DILLON AREA, S.C. (WBTW) — Inland Port Dillon is seeing growth lately compared to last year despite the ongoing pandemic.
The inland port opened in April 2018 and generates billions of dollars in annual impact. A wide range of commodities pass through the port- including furniture, machine parts and agricultural products.
Terminal Manager Michael Elmore said the port sees somewhere around 15 percent more containers in the holiday season.
“We generally see a… spike during the holidays and that’s actually when we move most of our cargo,” he said. “With a lot of people being home. A lot of people having a lot of gatherings. Privately. The agricultural industry increases.”
The port saw a 27 percent year-over-year increase in rail moves in September. Inland Port Dillon had its best month ever in August with 3,527 rail moves. Officials have said they’re encouraged as port numbers rebound and in some cases go beyond pre-pandemic levels.
“What’s causing that is the efficiency,” Elmore said. “This is a model where they can get into this gateway so that they can get into this international market without going through a lot of curves.”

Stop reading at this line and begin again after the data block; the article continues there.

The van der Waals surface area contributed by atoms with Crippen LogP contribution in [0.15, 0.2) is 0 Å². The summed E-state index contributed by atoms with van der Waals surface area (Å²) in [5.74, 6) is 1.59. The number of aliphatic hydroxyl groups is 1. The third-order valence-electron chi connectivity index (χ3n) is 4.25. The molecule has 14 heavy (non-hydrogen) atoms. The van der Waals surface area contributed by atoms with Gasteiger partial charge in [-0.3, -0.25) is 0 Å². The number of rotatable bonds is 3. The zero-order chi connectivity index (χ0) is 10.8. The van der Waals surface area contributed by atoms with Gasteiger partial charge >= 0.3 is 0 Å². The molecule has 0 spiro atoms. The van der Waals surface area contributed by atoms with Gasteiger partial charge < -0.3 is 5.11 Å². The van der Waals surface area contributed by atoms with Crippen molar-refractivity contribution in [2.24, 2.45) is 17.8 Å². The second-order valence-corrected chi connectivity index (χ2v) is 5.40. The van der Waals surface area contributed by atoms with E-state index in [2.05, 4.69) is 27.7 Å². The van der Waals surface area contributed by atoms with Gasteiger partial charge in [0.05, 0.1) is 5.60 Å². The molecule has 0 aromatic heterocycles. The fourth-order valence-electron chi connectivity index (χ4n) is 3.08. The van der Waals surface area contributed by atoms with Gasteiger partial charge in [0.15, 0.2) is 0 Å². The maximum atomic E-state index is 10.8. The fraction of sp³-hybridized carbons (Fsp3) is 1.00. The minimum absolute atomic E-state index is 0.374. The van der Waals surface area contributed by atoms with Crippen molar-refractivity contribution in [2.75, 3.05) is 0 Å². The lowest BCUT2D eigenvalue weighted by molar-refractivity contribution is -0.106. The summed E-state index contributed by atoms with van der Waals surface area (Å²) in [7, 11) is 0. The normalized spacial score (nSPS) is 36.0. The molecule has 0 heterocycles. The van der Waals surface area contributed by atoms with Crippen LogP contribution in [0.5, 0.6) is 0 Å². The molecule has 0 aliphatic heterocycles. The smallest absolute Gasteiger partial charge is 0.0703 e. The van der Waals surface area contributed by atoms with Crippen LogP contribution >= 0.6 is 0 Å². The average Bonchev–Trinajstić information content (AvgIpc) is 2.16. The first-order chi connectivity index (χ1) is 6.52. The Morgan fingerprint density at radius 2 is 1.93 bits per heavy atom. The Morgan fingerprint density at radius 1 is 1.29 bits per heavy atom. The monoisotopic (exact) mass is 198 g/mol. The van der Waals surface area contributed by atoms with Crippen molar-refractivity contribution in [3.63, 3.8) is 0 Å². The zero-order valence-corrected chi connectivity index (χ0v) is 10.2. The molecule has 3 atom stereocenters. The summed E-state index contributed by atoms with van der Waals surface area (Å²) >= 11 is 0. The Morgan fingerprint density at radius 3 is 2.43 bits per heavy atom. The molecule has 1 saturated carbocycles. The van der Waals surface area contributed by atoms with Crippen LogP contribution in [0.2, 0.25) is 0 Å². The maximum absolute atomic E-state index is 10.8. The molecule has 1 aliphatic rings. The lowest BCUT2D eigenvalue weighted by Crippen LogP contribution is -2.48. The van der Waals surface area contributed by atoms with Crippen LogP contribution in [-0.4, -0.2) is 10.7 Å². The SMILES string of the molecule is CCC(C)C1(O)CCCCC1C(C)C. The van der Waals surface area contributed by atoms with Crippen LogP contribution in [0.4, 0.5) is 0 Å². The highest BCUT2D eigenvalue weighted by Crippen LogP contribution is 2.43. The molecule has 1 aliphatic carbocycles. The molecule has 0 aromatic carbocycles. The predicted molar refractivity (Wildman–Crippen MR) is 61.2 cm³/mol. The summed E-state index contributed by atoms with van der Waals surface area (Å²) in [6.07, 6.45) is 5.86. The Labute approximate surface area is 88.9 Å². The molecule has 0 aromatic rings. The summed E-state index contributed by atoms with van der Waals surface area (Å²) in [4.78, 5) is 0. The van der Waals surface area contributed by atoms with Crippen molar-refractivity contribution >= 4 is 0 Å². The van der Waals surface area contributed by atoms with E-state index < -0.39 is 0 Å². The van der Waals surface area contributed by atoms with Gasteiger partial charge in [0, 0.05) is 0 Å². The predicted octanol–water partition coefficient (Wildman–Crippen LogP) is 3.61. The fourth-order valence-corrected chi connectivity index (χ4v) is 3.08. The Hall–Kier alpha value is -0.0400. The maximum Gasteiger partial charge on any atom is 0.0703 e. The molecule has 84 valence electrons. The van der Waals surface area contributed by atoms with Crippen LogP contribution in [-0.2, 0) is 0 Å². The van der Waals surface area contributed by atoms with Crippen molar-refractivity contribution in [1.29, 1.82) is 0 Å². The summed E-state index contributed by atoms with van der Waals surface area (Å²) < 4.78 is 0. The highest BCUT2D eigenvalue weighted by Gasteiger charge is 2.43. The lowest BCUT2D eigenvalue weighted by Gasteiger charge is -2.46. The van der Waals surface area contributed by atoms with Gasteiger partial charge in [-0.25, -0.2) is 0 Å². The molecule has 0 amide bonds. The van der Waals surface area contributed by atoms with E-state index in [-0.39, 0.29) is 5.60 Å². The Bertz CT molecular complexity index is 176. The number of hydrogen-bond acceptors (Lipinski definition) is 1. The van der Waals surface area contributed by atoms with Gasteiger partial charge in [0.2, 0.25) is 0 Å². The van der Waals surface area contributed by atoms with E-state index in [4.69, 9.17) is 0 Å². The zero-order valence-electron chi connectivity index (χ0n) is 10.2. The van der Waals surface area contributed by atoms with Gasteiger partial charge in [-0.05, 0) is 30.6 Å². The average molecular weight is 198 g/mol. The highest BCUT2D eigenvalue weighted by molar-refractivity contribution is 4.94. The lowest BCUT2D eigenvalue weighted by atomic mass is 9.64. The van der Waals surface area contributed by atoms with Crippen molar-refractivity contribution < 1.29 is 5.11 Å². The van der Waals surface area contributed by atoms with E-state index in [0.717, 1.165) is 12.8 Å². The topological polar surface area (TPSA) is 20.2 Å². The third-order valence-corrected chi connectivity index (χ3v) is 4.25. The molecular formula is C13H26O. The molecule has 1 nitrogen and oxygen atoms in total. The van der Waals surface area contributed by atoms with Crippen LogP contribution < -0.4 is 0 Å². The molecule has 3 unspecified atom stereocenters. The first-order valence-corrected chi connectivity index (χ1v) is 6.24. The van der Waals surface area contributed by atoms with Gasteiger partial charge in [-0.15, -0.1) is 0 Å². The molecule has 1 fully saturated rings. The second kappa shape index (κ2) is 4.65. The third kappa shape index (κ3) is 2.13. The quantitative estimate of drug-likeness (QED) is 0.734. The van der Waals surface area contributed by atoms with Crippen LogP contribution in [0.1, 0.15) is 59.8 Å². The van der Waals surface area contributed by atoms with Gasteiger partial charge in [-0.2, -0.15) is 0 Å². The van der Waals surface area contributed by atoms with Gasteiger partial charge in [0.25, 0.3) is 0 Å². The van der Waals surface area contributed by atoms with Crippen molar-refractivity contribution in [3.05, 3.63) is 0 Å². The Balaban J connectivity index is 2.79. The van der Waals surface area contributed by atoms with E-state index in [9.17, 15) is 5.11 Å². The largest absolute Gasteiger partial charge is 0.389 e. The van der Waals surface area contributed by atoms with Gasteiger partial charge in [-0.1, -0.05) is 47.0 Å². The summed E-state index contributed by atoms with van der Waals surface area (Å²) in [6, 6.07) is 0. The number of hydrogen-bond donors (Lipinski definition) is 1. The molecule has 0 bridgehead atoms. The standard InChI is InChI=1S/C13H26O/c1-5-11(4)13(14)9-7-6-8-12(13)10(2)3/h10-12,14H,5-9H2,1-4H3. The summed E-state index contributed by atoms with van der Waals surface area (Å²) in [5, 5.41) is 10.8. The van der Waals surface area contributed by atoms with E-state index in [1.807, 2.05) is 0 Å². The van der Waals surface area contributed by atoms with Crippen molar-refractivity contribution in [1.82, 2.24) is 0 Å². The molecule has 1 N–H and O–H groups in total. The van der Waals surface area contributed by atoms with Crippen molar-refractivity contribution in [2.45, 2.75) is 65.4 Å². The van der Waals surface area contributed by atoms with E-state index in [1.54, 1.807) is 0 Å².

Elmore added the port is able to fill some gaps caused by a nationwide shortage of truckers.
“We’re seeing some great growth and we see more to come,” Director of National Accounts for South Carolina Ports Authority Byron Miller said. “The Inland Port Dillon has continued to go in an upward path. We’re ahead where we were last year.”
Although not something Elmore says will have a significant impact on Inland Port Dillon (at least for now) because of the types of products it exchanges, experts expect a huge holiday season for online retail and shipping.
One estimate predicts online holiday sales will be up 33 percent.
“I think our entire transportation infrastructure in South Carolina is going to be busy for the next 60 days,” Miller said. “I’ve already told my daughters that if you hope to order something online through Amazon or one of these various online arteries you better get your order in now because FedEx, UPS all the small package express, they’re going to be jammed all the way through Christmas.”
“It’s going to be a very busy holiday shopping season,” Miller added.
- Sidney Moorer asks state supreme court to overturn obstruction of justice conviction
- FBI searching for ‘Too Tall Bandit’ accused of robbing at least 16 banks in SC, NC, TN since 2009
- Lawsuit: Student sickened by mold at St. James Elementary School
- Second stimulus check update: Group pushes $908B plan to break virus relief impasse
- Barr: No evidence of widespread voter fraud